Schlagwort-Archive: science_week

Undo button

–Day 7 of Just Science Week–

Wouldn´t it be nice to have also a CTRL+Z action in the laboratory? For example when you have confused pellet and supernatant during pipetting? Biology at least seems to have some kind of undo action – see a series of nice papers in Cell Research. It´s not about demethylation of the parental genome, it’s about stopping and rebuilding the zygotic transcription program during the first meiotic division (that creates the haploid set of chromosomes that will be passed to the progeny).

At present there are 3 hypothesis around, how transcription is being silenced – simply by the speed up of the cell cycle, by active inhibitory (transcription) factors, or the passive deficiency of critical factors. Sun et al. now show that there is a genome-wide disscociation of chromatin factors leading to a naive state in preparing the new life cycle. Critical transcription factors and regulators remain separated for a prolonged time period and become reassociated only after pronuclear formation. It is still unclear if the second or third hypothesis fits best this process as the absence of even 1 essential transcription factor can inactivate transcription. Deletion of TBP for example will inactivate both PolI and PolII; TBP is found to dissociate among other factors.

Only a couple of structural proteins remain bound persistently (HP1alpha, HP1beta, TOPIIalpha and AcH4, with acetylated histone 4 as a positive control. Of course methyl-binding proteins, topisozymerases, and other heterochromatin binding stuff is required for normal chromatin structure where it would be nice to know which of these remain bound during this reprogramming step. So, this looks more like a reinstalling the OS than a simple undo action.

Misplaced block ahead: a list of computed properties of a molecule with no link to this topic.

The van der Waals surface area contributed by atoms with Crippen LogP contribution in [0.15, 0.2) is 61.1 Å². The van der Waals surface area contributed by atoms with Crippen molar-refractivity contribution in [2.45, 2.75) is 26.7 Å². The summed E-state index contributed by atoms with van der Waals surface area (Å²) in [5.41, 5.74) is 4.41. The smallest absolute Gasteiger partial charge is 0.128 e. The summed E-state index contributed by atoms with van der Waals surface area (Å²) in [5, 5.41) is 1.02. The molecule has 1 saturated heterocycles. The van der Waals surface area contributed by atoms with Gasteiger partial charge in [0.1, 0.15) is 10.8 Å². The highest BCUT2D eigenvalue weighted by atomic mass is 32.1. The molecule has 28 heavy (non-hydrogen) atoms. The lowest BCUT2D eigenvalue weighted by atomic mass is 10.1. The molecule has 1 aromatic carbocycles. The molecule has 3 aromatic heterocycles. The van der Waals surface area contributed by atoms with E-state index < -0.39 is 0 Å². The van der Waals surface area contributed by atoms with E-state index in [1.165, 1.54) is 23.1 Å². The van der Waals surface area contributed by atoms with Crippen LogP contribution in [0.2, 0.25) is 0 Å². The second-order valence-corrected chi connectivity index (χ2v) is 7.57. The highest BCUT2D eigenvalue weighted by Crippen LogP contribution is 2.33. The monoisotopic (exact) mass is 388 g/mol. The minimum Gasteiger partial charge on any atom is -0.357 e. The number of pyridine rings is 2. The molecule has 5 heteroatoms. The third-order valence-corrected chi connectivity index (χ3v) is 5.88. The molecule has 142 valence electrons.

Thanks and good bye to all guest readers of the science week.

Random news, oxymorons and paper generator

–Day 6 of Just Science Week–

No idea, what to write in your next scientific paper? Use the random medical news for some ideas. Here are also some expressions ready for cut & paste. Or you may want to go directly to SCIGEN (thanks to Christine for that link).

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Less is more

–Day 3 of Just Science Week–

Peer review certainly plays a major role in assuring quality of science. There are many positive aspects of peer review (plus a few disadvantages like promoting mainstream). Systematic research on peer review, however, has been largely absent until 2 decades ago; after 5 international conferences on peer review there is now also the WAME association of journal editors. Over the years, I have experienced the “cumulative wisdom” thrown at my own papers and of course developed my own style when doing reviews. Last week PLOS medicine published an interesting study who makes a good peer review:

These reviewers had done 2,856 reviews of 1,484 separate manuscripts during a four-year study period, and during this time the quality of the reviews had been rated by the journal’s editors. Surprisingly, most variables, including academic rank, formal training in critical appraisal or statistics, or status as principal investigator of a grant, failed to predict performance of higher-quality reviews. The only significant predictors of quality were working in a university-operated hospital versus other teaching environment and relative youth (under ten years of experience after finishing training), and even these were only weak predictors.